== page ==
As light broke the horizon, Jesus began to stir.

Zadkiel looked up at his companions. ‘You can go. I can manage, now, but thank you for staying with me.’

Last night, he had needed them. Once the snake fled and the desert ceased its hissing, Jesus had collapsed in exhaustion. All through the darkness, the angels tended him and kept him warm. Michael took watch and warned the wildness away. Gabriel knelt, and called to Word and Wisdom through the stories of the stars. Jophiel sang lullabies, and Zadkiel sheltered Jesus in his wings.

The hills blazed red as the angels rose. Jophiel bowed and left without speaking. Gabriel and Michael masked themselves in splendor, till they were indistinguishable from the light. As his form shifted, Gabriel called out: ‘Courage, Zadkiel. Make him laugh.’

Zadkiel nodded to him, and smiled: their days together never lacked laughter.

Jesus rolled over, and opened his eyes. For a moment, he sensed the shimmering –a presence he’d known from childhood. Then, it eluded him, and he turned to the familiar face of his friend.

‘You’re here!’
‘I am always here.’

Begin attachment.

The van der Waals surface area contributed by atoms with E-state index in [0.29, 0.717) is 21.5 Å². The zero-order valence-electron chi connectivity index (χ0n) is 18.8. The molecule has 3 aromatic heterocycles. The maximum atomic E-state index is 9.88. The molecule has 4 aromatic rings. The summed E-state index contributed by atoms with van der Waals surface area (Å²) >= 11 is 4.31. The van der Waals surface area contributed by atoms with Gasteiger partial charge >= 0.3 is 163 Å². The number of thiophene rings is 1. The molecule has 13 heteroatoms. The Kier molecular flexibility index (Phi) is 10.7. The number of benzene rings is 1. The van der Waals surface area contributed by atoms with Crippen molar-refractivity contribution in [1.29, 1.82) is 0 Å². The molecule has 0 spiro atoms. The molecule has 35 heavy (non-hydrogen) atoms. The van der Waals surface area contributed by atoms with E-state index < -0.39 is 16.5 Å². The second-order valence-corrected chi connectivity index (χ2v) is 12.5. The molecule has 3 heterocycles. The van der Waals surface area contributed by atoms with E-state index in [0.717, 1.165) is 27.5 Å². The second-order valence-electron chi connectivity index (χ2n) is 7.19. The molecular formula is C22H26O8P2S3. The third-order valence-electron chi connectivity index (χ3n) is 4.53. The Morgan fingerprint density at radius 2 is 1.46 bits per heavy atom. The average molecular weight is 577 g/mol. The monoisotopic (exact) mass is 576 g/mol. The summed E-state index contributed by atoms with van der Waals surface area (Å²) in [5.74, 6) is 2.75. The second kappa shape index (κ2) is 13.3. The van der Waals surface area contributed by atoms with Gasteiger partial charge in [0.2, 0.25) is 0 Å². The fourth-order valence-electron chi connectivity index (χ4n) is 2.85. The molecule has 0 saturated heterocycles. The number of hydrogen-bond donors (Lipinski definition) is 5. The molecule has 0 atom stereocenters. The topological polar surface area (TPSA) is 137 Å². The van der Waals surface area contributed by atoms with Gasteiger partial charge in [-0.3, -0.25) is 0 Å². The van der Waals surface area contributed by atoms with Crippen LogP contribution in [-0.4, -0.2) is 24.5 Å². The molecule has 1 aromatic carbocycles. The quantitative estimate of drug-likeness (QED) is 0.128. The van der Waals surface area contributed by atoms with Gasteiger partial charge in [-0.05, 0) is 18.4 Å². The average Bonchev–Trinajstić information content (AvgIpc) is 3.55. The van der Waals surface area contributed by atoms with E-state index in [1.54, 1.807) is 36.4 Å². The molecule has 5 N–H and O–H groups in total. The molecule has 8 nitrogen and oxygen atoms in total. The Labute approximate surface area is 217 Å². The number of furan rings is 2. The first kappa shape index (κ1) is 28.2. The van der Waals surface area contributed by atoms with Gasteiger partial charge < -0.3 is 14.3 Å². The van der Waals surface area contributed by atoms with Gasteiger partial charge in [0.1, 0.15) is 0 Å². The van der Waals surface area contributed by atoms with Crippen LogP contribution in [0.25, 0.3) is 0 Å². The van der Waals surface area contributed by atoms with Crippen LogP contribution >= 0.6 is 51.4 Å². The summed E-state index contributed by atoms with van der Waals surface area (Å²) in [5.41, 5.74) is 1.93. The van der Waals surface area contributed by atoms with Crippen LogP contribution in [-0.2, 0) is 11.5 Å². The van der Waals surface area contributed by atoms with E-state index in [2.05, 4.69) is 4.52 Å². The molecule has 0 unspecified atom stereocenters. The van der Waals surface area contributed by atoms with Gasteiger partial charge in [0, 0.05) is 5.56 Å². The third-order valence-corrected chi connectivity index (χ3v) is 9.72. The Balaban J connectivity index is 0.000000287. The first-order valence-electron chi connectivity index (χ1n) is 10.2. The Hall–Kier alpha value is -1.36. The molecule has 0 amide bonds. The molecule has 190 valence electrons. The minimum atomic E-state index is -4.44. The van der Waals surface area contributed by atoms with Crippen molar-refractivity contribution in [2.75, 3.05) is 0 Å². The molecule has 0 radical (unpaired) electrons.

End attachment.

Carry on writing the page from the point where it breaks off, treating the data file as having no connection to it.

‘But you weren’t — these 40 days. I had only the birds for my friends.’

Zadkiel ruffled his feathers, and looked at Jesus coyly.
‘Yes. I’m sure that’s how it seemed.’

Jesus scowled at him and laughed.
‘Oh well, if you insist. Were you the partridge I thought of roasting, or the kestrel who tore at the shrew?’

Zadkiel narrowed his eyes, and sought retaliation.
‘So, what next? What does God’s Beloved want to do today?’
‘You’re not going to let me forget that, are you?’
‘No. I’m not going to let you forget that.’

Laugher hung in the air, but Jesus sensed Zadkiel’s seriousness.
‘And that’s why you’re here?’
‘That is why I am here.’

Jesus thought back across the forty days. He had liked being alone. For a while. He sensed the freedom of it, and there was joy in the huge spaciousness of God. But, if truth be told, it was only nice sometimes. Sometimes, it was frightening and confusing. Sometimes it was far too cold.

‘Well, I’m glad that you are.’ Jesus said, as he reached out to stroke Zadkiel’s feathers, ‘though that day with the partridge? … it was a close run thing.’

Zadkiel chose to ignore him.
‘Since you can’t have partridge, maybe fish?’ Zadkiel asked, eager to be on their way.
‘Fish. Of course. To Capernaum. To the Sea!’

Jesus rose and ran down the valley. Zadkiel watched him joyfully, then took to wing.

3 thoughts on “daybreak

  1. I read this quickly on Wednesday in between the rushing, sorry. Having properly read it now I am certain one of Zadkiel’s companions left to be in my rushing about, somehow Ash Wednesday was very angel filled this year, but I’ve only just realised it; thank you.

  2. Yes, I too made the journey to angel-less to angels being essential – I now look upon lack of angels as having been for me a sign of that human-centric world view which so easily afflicts us.

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